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Computational Model Could Boost Plant Oil Production

Brookhaven National Laboratory researchers have developed a computational model that scientists can use to analyze the metabolic processes in rapeseed plants. This information could help scientists figure out how to optimize plant oil production and ultimately improve the production of plant-derived biofuels. To better understand the plant, the researchers created a complex computational model of a large-scale metabolic network of developing rapeseed (Brassica napus) embryos. They gathered information from various sources, eventually including 572 biochemical reactions in the model; each of these has a role in either the seed’s metabolism or seed oil production.  They can use the information to model conditions that might change the plant’s ability to produce oil, such as varied nutrients or changes in available light. They can also examine the potential changes of any genetic modifications through simulation. The researchers say they are refining the model and want to extend it for use with other plants. (PhysOrg.com)(Brookhaven National Laboratory)

Researchers Demonstrate New Switching Technology

Georgia Institute of Technology researchers have successfully created a novel piezoelectric resistive switching device based on zinc oxide nanowires on a flexible substrate. The write-read access of its memory cells can be controlled mechanically, which the researchers claim could help them create biological interfaces. They demonstrated the technology by constructing a storage device that writes and reads data and can also be erased for reuse. The devices might be used in applications such as creating self-powered nanoelectromechanical systems on a chip. The full work is described in Nano Letters. (PhysOrg.com)(Georgia Tech)

New Type of Photonic Crystal Created

University of Illinois researchers have made the first optoelectronically active 3D photonic crystal. Photonic crystals can control or manipulate light in ways that traditional materials cannot. They are being studied for their potential use across numerous applications, including for creating lasers, solar cells, LEDs, and metamaterials. Other types of 3D photonic crystals created to date have been optically active, not electronically active; this new crystal has both properties. The crystal was created using tiny spheres packed together in a template or form into which gallium arsenide was deposited to fill the gaps. The researchers successfully created a working device and are now working toward optimization of the LED for specific applications. The complete research details were published in Nature Materials. (PhysOrg.com)(University of Illinois)(Nature Materials)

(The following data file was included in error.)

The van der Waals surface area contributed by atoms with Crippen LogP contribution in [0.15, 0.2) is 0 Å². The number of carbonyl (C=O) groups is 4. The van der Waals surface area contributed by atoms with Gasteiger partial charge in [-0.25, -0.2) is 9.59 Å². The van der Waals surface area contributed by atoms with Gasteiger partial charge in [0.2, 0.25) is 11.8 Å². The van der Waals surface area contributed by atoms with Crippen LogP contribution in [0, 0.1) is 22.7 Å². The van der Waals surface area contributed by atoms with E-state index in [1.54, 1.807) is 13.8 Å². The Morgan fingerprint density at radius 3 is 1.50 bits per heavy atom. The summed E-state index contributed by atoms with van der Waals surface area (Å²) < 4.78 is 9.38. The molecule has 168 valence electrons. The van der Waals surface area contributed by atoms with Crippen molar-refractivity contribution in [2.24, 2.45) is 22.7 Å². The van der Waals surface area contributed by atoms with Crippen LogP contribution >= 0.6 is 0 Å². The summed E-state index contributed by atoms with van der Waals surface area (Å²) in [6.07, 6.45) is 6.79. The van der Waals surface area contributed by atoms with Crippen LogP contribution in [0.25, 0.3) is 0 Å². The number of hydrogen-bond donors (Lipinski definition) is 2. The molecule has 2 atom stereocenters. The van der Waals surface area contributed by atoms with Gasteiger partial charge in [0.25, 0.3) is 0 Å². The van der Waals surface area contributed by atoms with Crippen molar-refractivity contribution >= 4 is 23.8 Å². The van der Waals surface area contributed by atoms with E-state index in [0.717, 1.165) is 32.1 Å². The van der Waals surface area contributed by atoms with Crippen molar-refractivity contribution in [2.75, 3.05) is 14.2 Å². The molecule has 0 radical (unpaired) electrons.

Scottish Researchers Create Music using GPUs

A couple of Edinburgh-based researchers are using graphical processor units (GPUs) to synthesize musical sounds. Chris Maynard, a computer scientist from the Edinburgh Parallel Computing Centre, and Stefan Bilbao of the Edinburgh School of Music say this area of research has stagnated; most synthesized sounds we hear today are created using algorithms developed in the 1960s and 1970s. The researchers claim they can model musical instruments’ sounds faithfully using GPUs as well as create new types of virtual instruments. The work thus far has been to create a proof of concept. The duo is now forging ahead, rendering traditional instruments using GPUs. In 2012, they plan to continue developing the technology such that they can produce virtual music in real time.  (International Science Grid This Week)(University of Edinburgh)

Researchers Develop Soft Memory Device

North Carolina State University researchers say they have developed a memory device that is soft and able to operate in wet environments. The device, created from a liquid alloy of gallium and indium metals that are placed in water-based gels, promises to advance biocompatible electronic devices. The device functions like a memristor; however, the prototypes created to date have reportedly not yet been made to hold a significant amount of memory. Because the gels used are biocompatible, the device might be used in applications such as biological sensing or medical monitoring. The complete research results were published in Advanced Materials. (North Carolina State University)(Advanced Materials)

 

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